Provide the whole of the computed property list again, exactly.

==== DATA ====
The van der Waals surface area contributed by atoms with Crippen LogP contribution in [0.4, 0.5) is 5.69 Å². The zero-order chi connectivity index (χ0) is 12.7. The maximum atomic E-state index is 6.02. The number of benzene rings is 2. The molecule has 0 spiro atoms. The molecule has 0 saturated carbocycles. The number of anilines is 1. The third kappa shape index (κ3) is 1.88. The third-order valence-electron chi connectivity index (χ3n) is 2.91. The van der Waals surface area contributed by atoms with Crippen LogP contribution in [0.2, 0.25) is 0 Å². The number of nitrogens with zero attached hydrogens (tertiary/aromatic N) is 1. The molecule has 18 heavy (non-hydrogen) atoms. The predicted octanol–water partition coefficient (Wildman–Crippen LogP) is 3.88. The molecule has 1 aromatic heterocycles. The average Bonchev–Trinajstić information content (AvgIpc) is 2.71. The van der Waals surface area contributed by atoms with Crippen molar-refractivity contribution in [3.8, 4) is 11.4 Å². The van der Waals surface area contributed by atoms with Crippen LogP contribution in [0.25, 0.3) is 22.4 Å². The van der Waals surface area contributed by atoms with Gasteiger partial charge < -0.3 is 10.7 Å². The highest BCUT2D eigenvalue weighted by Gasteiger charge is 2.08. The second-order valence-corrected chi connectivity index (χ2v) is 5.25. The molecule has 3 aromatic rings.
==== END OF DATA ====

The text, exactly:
The van der Waals surface area contributed by atoms with Crippen LogP contribution in [0.4, 0.5) is 5.69 Å². The zero-order chi connectivity index (χ0) is 12.7. The maximum atomic E-state index is 6.02. The number of benzene rings is 2. The molecule has 0 spiro atoms. The molecule has 0 saturated carbocycles. The number of anilines is 1. The third kappa shape index (κ3) is 1.88. The third-order valence-electron chi connectivity index (χ3n) is 2.91. The van der Waals surface area contributed by atoms with Crippen LogP contribution in [0.2, 0.25) is 0 Å². The number of nitrogens with zero attached hydrogens (tertiary/aromatic N) is 1. The molecule has 18 heavy (non-hydrogen) atoms. The predicted octanol–water partition coefficient (Wildman–Crippen LogP) is 3.88. The molecule has 1 aromatic heterocycles. The average Bonchev–Trinajstić information content (AvgIpc) is 2.71. The van der Waals surface area contributed by atoms with Crippen molar-refractivity contribution in [3.8, 4) is 11.4 Å². The van der Waals surface area contributed by atoms with Crippen LogP contribution in [0.25, 0.3) is 22.4 Å². The van der Waals surface area contributed by atoms with Gasteiger partial charge < -0.3 is 10.7 Å². The highest BCUT2D eigenvalue weighted by Gasteiger charge is 2.08. The second-order valence-corrected chi connectivity index (χ2v) is 5.25. The molecule has 3 aromatic rings.